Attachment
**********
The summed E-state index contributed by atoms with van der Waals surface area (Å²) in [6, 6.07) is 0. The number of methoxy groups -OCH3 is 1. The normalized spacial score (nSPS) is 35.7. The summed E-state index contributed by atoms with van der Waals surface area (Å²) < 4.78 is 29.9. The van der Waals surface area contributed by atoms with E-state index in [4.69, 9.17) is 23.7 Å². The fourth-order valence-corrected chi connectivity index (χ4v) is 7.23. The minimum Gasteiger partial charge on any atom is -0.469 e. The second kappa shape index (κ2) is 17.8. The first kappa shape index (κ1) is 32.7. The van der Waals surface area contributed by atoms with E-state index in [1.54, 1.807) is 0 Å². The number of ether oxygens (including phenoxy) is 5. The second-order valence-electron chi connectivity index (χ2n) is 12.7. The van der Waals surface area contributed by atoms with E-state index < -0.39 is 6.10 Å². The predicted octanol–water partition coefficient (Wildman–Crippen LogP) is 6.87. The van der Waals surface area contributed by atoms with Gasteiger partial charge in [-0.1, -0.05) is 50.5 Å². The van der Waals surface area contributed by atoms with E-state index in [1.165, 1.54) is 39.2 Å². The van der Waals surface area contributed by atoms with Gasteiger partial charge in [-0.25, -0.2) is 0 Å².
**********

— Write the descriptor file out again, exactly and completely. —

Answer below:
The summed E-state index contributed by atoms with van der Waals surface area (Å²) in [6, 6.07) is 0. The number of methoxy groups -OCH3 is 1. The normalized spacial score (nSPS) is 35.7. The summed E-state index contributed by atoms with van der Waals surface area (Å²) < 4.78 is 29.9. The van der Waals surface area contributed by atoms with E-state index in [4.69, 9.17) is 23.7 Å². The fourth-order valence-corrected chi connectivity index (χ4v) is 7.23. The minimum Gasteiger partial charge on any atom is -0.469 e. The second kappa shape index (κ2) is 17.8. The first kappa shape index (κ1) is 32.7. The van der Waals surface area contributed by atoms with E-state index in [1.54, 1.807) is 0 Å². The number of ether oxygens (including phenoxy) is 5. The second-order valence-electron chi connectivity index (χ2n) is 12.7. The van der Waals surface area contributed by atoms with E-state index < -0.39 is 6.10 Å². The predicted octanol–water partition coefficient (Wildman–Crippen LogP) is 6.87. The van der Waals surface area contributed by atoms with Gasteiger partial charge in [-0.1, -0.05) is 50.5 Å². The van der Waals surface area contributed by atoms with E-state index in [1.165, 1.54) is 39.2 Å². The van der Waals surface area contributed by atoms with Gasteiger partial charge in [-0.25, -0.2) is 0 Å².